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Please welcome our guest blogger Ela Rogers to Haute Macabre! I’ve been following Ela for a bit on Instagram, and she recently posted a haunting image of this series. I contacted her shortly thereafter to see if she would contribute a piece about the project to Haute Macabre, and was so glad when she agreed. Please follow her on Instagram for more of her insights on art and her daily life.
Sigalit Landau is an Israeli artist inspired by the alchemy of the sea. As a child, her family would visit the salt-rich shores of the Dead Sea (a body of water nearly ten times the salt content of the ocean), not knowing just how much those waters would influence her future creative work.
Her most recent project titled, “Salt Bride”, Landau collaborated with nature by submerging a dress in the Dead Sea for a time period of two months during 2014. Photographer Yotam From captured the haunting underwater images. Her concept was inspired by the Yiddish play, “Dybbuk” by S. Ansky, written between 1913-1916. The replica costume garment–a jet black, early twentieth-century-style gown represents the story’s lead character, Leah. It is a tale, richly painted in sorcery and romance, of a young bride who becomes possessed by the spirit of her dead lover, and is consequently exorcised. The fabric, black as pitch and associated with death and darkness, is slowly transformed and becomes supernaturally cleansed by the water’s salinity, emerging from its temporary tomb–the purest of white, heavily caked in salt and glimmering crystals for its dramatic resurrection…a bridal gown it had always intended to become.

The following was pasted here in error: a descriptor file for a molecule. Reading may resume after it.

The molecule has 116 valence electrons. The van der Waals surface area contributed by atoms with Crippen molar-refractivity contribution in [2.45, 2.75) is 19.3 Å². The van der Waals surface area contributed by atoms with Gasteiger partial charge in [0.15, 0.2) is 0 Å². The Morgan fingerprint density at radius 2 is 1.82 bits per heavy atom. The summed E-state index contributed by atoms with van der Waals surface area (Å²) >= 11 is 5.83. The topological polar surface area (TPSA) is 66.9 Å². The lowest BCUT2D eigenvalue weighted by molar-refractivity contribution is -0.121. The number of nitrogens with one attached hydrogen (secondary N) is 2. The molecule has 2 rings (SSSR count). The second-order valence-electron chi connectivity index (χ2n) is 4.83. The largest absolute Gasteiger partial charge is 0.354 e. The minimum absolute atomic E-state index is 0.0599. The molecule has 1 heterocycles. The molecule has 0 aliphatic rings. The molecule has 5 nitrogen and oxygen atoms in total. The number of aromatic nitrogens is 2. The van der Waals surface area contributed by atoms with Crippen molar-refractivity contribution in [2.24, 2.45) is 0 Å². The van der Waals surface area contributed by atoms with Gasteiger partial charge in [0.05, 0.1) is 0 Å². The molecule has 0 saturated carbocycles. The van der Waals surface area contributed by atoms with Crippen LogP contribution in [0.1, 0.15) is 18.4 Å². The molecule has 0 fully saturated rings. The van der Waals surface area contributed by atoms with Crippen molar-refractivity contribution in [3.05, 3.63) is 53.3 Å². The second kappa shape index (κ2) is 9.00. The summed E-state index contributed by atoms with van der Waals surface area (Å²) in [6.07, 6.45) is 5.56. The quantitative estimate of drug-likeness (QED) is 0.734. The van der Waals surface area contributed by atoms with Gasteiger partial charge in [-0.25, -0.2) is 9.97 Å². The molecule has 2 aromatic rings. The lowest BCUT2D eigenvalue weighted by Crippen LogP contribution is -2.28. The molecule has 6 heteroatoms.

In Landau’s own alluring words about the progression, “It looks like snow, sugar, like death’s embrace”…”An anticipated yet uncontrolled organic process set in motion”.
At first sight of these ghostly images, I had an emotional response, seeing the dress stand beneath the surface, erect, as if under an enchanted spell…the arms and torso filled with rhythmic water, where flesh would be…submerged in silence, awaiting its recovery. I was then snared by the notion of being forgotten, and the parts of ourselves that feel abandoned during our journey in life and relationships…while visualizing this gown paused beneath the water, in the daylight, then in the dark. It makes you question, what have you left down in the dark waters that needs to be brought up and retrieved within yourself? I could relate to the symbolism of feeling locked into a situation to endure a process, and how one can feel tethered down, alone, and frightened of how long change will take. However, I can speak for myself, that sometimes, when we are forced down into those murky depths of darkness, we undergo our own most important work, our own salty metamorphosis, unseen from the surface. It mustn’t be rushed, for it is naturally organic, and if we are patient, it can lead to our inner most beauty.
The eight-part photo series of life-sized prints are on display at London’s Marlborough Contemporary gallery, through September 3rd.
Image credits: Sigalit Landau/Marlborough Contemporary
Photo of dress above water: Image via Matanya Tausig
Sigalit Landau’s website: http://www.sigalitlandau.com/